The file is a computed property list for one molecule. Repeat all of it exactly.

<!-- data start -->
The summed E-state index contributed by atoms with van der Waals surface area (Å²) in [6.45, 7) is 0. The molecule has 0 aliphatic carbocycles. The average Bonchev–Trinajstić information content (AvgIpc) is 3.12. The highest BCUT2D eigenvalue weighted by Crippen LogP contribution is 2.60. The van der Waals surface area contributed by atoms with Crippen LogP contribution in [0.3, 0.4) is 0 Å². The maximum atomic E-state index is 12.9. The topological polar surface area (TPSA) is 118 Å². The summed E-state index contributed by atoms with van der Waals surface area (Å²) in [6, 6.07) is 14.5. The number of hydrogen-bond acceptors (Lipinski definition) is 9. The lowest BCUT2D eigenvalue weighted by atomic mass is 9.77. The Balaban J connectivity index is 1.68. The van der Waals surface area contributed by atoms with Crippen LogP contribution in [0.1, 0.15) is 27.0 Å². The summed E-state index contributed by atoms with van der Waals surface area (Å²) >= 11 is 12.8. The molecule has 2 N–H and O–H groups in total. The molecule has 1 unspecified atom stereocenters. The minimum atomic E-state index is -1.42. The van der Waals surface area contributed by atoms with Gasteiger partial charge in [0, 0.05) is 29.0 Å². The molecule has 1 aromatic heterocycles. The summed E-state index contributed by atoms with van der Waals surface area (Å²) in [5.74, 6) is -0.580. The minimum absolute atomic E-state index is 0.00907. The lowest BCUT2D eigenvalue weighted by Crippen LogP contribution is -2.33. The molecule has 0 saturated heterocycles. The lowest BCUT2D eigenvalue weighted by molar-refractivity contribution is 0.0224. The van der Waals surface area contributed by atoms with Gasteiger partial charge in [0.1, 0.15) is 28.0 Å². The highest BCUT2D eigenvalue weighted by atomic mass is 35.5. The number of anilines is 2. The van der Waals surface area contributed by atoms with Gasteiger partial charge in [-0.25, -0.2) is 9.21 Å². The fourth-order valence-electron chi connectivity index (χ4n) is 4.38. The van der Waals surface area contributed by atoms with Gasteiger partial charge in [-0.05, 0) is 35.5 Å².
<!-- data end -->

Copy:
The summed E-state index contributed by atoms with van der Waals surface area (Å²) in [6.45, 7) is 0. The molecule has 0 aliphatic carbocycles. The average Bonchev–Trinajstić information content (AvgIpc) is 3.12. The highest BCUT2D eigenvalue weighted by Crippen LogP contribution is 2.60. The van der Waals surface area contributed by atoms with Crippen LogP contribution in [0.3, 0.4) is 0 Å². The maximum atomic E-state index is 12.9. The topological polar surface area (TPSA) is 118 Å². The summed E-state index contributed by atoms with van der Waals surface area (Å²) in [6, 6.07) is 14.5. The number of hydrogen-bond acceptors (Lipinski definition) is 9. The lowest BCUT2D eigenvalue weighted by atomic mass is 9.77. The Balaban J connectivity index is 1.68. The van der Waals surface area contributed by atoms with Crippen LogP contribution in [0.1, 0.15) is 27.0 Å². The summed E-state index contributed by atoms with van der Waals surface area (Å²) >= 11 is 12.8. The molecule has 2 N–H and O–H groups in total. The molecule has 1 unspecified atom stereocenters. The minimum atomic E-state index is -1.42. The van der Waals surface area contributed by atoms with Gasteiger partial charge in [0, 0.05) is 29.0 Å². The molecule has 1 aromatic heterocycles. The summed E-state index contributed by atoms with van der Waals surface area (Å²) in [5.74, 6) is -0.580. The minimum absolute atomic E-state index is 0.00907. The lowest BCUT2D eigenvalue weighted by Crippen LogP contribution is -2.33. The molecule has 0 saturated heterocycles. The lowest BCUT2D eigenvalue weighted by molar-refractivity contribution is 0.0224. The van der Waals surface area contributed by atoms with Gasteiger partial charge in [0.1, 0.15) is 28.0 Å². The highest BCUT2D eigenvalue weighted by atomic mass is 35.5. The number of anilines is 2. The van der Waals surface area contributed by atoms with Gasteiger partial charge in [-0.25, -0.2) is 9.21 Å². The fourth-order valence-electron chi connectivity index (χ4n) is 4.38. The van der Waals surface area contributed by atoms with Gasteiger partial charge in [-0.05, 0) is 35.5 Å².